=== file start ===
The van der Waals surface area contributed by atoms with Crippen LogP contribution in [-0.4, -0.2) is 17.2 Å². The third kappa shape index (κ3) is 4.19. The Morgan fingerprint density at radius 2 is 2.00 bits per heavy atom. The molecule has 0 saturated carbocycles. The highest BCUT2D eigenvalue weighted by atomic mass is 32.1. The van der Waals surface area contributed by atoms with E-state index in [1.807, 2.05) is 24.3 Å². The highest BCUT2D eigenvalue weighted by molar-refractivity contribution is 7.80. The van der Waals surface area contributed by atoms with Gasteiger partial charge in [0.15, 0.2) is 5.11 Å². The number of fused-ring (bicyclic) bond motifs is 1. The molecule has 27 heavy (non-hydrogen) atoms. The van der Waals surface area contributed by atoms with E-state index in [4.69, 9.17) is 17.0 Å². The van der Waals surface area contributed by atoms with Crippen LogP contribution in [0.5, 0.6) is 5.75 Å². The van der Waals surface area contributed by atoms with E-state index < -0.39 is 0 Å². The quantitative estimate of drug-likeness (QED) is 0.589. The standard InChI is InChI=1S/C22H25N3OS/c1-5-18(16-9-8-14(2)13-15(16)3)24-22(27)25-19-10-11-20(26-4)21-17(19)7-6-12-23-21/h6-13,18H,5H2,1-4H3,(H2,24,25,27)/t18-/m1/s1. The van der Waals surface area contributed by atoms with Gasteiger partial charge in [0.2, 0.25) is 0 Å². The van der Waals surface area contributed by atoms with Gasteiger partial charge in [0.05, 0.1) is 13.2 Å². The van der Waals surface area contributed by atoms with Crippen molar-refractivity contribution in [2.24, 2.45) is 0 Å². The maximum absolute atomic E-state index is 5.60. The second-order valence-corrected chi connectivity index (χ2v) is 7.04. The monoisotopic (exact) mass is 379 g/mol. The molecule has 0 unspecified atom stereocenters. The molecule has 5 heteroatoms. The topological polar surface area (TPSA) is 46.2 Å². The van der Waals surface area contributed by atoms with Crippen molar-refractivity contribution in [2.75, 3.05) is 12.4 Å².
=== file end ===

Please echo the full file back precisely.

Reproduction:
The van der Waals surface area contributed by atoms with Crippen LogP contribution in [-0.4, -0.2) is 17.2 Å². The third kappa shape index (κ3) is 4.19. The Morgan fingerprint density at radius 2 is 2.00 bits per heavy atom. The molecule has 0 saturated carbocycles. The highest BCUT2D eigenvalue weighted by atomic mass is 32.1. The van der Waals surface area contributed by atoms with E-state index in [1.807, 2.05) is 24.3 Å². The highest BCUT2D eigenvalue weighted by molar-refractivity contribution is 7.80. The van der Waals surface area contributed by atoms with Gasteiger partial charge in [0.15, 0.2) is 5.11 Å². The number of fused-ring (bicyclic) bond motifs is 1. The molecule has 27 heavy (non-hydrogen) atoms. The van der Waals surface area contributed by atoms with E-state index in [4.69, 9.17) is 17.0 Å². The van der Waals surface area contributed by atoms with Crippen LogP contribution in [0.5, 0.6) is 5.75 Å². The van der Waals surface area contributed by atoms with E-state index < -0.39 is 0 Å². The quantitative estimate of drug-likeness (QED) is 0.589. The standard InChI is InChI=1S/C22H25N3OS/c1-5-18(16-9-8-14(2)13-15(16)3)24-22(27)25-19-10-11-20(26-4)21-17(19)7-6-12-23-21/h6-13,18H,5H2,1-4H3,(H2,24,25,27)/t18-/m1/s1. The van der Waals surface area contributed by atoms with Gasteiger partial charge in [0.2, 0.25) is 0 Å². The van der Waals surface area contributed by atoms with Gasteiger partial charge in [0.05, 0.1) is 13.2 Å². The van der Waals surface area contributed by atoms with Crippen molar-refractivity contribution in [2.24, 2.45) is 0 Å². The maximum absolute atomic E-state index is 5.60. The second-order valence-corrected chi connectivity index (χ2v) is 7.04. The monoisotopic (exact) mass is 379 g/mol. The molecule has 0 unspecified atom stereocenters. The molecule has 5 heteroatoms. The topological polar surface area (TPSA) is 46.2 Å². The van der Waals surface area contributed by atoms with Crippen molar-refractivity contribution in [2.75, 3.05) is 12.4 Å².